Weekly Summary

May 8
The Canada Mortgage and Housing Corporation announced that housing starts totalled 214,379 units (seasonally adjusted annual rate) in April. This is down from the 225,459-unit level in March (originally reported as 225,213) and is the first reading below 215,000 since June 2017. The decline in housing starts was due to a decline in both single-detached and multiple-urban starts. These results are weaker than market consensus. Activity in the housing market has a significant "ripple" effect on the broader economy.

According to China’s customs administration, imports rose 12.9% in April (year-over-year, in U.S. dollar terms). On the same basis, exports surged 21.5% to produce a $28.8 billion trade surplus, a dramatic turnaround from the $5.0 billion deficit recorded in March. The politically sensitive trade surplus with the U.S. rose for the first time since November, reaching $22.2 billion. The overall trade results were above market expectations.

May 9
Statistics Canada reported that building permits issued by Canadian municipalities increased 3.1% to $8.4 billion in March, following a 2.8% decline in February. The rise was mainly the result of higher construction intentions for multi-family dwellings, particularly in Quebec and British Columbia, and (to a lesser extent) by the commercial component. On a year-over-year basis, permits are up 10.8%. These results are stronger than consensus estimates. Permits are an indicator of the future level of activity in the construction sector.

The U.S. Bureau of Labor Statistics reported that its Producer Price Index – Final Demand (PPI-FD) rose 0.1% (seasonally adjusted) in April. The index increased 2.6% for the 12 months ended April 2018, the smallest year-over-year advance since December of last year. These figures are below consensus expectations. The PPI data are closely watched as they indicate relative inflationary pressures at the industry level.

The U.S. Census Bureau announced that wholesale sales rose 0.3% in March from the revised February level and were up 7.3% from the March 2017 level. February’s preliminary estimate was revised upward by 0.1%. At the same time, wholesale inventories rose 0.3% for the month and were up 5.5% on a year-over-year basis. This report is stronger than expected. Activity at the wholesale level can be an indicator of future consumer trends.

May 10
The U.S. Department of Labor announced that initial jobless claims totalled 211,000 (seasonally adjusted) in the week ending May 5, unchanged from the previous week's unrevised level. The four-week moving average was 216,000, a decrease of 5,500 from the previous week's unrevised average of 221,500. This is the lowest level for this average since December 20, 1969 when it was 214,500. These results are somewhat stronger than consensus estimates.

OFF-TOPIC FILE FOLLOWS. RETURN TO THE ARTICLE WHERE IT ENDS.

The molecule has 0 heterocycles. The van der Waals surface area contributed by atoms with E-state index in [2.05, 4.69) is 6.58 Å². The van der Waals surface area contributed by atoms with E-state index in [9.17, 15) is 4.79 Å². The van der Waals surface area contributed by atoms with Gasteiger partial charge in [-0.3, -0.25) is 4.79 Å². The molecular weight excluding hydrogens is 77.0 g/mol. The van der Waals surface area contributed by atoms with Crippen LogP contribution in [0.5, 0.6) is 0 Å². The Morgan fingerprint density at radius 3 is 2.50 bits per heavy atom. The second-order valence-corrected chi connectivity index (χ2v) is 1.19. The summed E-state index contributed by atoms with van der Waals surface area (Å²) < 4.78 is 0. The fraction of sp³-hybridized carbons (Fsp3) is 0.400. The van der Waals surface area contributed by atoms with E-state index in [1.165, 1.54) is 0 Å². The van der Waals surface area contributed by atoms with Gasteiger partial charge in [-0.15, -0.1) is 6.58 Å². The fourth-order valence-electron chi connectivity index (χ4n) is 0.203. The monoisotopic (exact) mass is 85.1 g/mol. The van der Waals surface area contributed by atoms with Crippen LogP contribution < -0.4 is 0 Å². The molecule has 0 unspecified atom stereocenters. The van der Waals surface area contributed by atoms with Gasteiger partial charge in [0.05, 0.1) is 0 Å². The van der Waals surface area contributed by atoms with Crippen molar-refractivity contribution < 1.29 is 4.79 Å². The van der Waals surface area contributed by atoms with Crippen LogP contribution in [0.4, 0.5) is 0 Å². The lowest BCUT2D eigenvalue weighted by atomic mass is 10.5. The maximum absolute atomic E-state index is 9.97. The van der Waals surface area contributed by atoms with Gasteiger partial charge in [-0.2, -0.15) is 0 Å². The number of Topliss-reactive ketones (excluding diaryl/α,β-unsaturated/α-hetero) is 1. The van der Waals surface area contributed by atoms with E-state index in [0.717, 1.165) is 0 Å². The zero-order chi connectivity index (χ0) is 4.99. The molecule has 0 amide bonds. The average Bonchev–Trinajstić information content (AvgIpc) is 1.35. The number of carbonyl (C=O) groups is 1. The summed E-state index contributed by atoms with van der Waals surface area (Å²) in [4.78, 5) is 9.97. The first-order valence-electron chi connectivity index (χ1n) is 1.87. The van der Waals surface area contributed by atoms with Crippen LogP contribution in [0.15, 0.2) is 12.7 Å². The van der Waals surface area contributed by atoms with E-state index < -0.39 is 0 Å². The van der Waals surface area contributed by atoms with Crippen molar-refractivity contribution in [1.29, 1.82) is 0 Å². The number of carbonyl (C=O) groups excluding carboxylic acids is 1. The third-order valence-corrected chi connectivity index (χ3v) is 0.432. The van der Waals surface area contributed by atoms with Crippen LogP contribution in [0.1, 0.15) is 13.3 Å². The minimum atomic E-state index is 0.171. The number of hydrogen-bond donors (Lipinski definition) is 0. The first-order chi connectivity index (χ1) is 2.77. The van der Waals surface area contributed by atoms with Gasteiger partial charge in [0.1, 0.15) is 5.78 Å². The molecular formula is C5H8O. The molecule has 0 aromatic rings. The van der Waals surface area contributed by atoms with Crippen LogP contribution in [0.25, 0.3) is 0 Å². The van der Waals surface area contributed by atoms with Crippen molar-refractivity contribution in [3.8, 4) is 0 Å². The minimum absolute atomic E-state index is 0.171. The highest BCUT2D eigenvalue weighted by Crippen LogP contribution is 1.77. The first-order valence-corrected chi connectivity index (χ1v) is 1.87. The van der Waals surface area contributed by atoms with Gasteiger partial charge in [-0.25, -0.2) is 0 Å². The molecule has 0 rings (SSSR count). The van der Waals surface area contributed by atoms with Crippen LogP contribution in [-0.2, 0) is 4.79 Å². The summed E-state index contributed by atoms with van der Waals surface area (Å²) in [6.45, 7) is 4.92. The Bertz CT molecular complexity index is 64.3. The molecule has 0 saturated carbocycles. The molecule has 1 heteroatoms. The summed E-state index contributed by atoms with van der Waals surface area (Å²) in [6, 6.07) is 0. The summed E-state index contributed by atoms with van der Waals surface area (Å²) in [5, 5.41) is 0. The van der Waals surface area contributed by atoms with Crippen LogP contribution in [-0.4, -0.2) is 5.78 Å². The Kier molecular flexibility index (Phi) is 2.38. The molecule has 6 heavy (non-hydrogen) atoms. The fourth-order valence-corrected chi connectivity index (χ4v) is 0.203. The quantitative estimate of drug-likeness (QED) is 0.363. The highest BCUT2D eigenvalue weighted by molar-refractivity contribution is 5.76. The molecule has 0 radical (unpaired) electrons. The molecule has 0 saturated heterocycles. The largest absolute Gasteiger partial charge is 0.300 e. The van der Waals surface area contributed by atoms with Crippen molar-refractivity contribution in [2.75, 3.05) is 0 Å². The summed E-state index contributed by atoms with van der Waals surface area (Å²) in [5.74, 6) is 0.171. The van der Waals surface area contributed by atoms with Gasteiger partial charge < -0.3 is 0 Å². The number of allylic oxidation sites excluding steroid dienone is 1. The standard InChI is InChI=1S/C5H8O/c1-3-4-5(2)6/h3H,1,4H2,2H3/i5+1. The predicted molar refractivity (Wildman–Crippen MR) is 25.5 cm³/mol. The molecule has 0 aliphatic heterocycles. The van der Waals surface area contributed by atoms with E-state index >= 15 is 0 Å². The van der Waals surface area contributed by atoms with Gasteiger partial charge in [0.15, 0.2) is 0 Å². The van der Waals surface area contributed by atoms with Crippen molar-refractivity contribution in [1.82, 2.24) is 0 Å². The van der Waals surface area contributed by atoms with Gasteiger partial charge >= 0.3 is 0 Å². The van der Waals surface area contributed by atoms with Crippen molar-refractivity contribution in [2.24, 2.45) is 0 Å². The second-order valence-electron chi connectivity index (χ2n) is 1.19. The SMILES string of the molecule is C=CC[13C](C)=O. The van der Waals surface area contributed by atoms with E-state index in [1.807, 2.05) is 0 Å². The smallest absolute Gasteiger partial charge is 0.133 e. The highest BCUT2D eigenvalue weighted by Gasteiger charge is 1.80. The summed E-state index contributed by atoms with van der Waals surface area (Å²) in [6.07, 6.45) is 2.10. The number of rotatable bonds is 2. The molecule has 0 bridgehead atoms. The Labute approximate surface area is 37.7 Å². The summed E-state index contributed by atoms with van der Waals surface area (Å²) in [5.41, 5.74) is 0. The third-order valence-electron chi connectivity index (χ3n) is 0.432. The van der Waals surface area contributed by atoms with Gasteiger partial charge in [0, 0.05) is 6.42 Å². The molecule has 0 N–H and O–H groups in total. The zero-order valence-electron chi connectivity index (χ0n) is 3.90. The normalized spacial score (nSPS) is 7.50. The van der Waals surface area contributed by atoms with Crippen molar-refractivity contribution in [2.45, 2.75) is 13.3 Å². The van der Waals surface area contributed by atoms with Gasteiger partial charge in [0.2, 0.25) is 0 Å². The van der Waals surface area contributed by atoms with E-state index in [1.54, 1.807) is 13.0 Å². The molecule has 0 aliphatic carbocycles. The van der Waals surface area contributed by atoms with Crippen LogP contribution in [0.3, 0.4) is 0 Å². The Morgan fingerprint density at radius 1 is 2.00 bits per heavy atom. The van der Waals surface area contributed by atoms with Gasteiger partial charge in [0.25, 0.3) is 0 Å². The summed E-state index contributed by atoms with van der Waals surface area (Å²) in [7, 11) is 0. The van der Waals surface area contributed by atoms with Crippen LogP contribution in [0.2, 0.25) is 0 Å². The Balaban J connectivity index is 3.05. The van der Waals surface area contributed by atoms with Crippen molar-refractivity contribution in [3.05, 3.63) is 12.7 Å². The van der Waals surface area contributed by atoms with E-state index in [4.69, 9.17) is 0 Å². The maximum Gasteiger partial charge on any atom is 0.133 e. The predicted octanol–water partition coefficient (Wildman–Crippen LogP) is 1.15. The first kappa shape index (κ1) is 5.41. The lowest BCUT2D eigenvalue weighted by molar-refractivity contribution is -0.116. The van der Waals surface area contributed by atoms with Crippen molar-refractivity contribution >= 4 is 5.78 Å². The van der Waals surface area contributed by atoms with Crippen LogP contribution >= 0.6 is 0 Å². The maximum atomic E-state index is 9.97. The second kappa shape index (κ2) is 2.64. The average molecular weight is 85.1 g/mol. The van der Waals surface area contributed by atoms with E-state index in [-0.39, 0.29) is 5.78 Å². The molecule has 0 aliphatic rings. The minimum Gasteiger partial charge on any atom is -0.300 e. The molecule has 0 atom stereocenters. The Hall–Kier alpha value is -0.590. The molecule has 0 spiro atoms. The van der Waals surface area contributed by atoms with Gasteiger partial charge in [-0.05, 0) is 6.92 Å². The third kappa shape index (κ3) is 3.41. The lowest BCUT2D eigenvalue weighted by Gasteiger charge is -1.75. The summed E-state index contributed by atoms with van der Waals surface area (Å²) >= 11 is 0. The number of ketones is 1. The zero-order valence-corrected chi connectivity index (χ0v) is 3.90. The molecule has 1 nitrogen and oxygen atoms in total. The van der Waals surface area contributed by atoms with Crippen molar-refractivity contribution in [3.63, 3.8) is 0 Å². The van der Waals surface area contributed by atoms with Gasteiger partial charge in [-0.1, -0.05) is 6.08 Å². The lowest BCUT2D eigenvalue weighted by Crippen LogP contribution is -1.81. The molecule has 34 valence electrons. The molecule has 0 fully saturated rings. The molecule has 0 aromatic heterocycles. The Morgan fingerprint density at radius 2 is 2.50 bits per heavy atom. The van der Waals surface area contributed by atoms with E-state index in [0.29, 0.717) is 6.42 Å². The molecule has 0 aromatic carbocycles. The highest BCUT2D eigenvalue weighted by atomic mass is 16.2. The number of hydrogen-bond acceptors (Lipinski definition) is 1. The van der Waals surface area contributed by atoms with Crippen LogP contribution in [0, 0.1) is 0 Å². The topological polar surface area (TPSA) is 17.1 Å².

The U.S. Bureau of Labor Statistics reported that the consumer price index increased 0.2% (seasonally adjusted basis) in April. Over the last 12 months, the index increased 2.5%. These results were nominally below expectations. These figures are consistent with the U.S. Federal Reserve's expectations of slowly rising inflationary pressures.

Statistics Canada announced that its New Housing Price Index (NHPI) was flat in March, reflecting mixed results across the country. Rising prices in 13 census metropolitan areas (CMAs) were offset by flat or declining prices in the other 14 surveyed CMAs. On a year-over-year basis, the index is up 2.4%. These results matched consensus expectations and suggest continued disparity among Canada’s main housing markets.


Although the above information has been compiled from sources believed to be reliable, as at the date indicated, we cannot guarantee its accuracy or completeness. The information is provided solely for informational and educational purposes and is not to be construed as advice in respect of securities or as to the investing in or buying or selling of securities, whether express or implied. All data provided is subject to change without notice. The authors of this publication are employed by CI Investments Inc. or its affiliates. ®The Assante symbol and Assante Wealth Management are registered trademarks of CI Investments Inc. Assante Wealth Management and/or Assante Wealth Management and design are trademarks of CI Investments Inc. Neither CI Investments Inc. nor any of its affiliates or their respective officers, directors, employees or advisors is responsible in any way for damages or losses of any kind whatsoever in respect of the use of this information. © 2018 CI Investments Inc.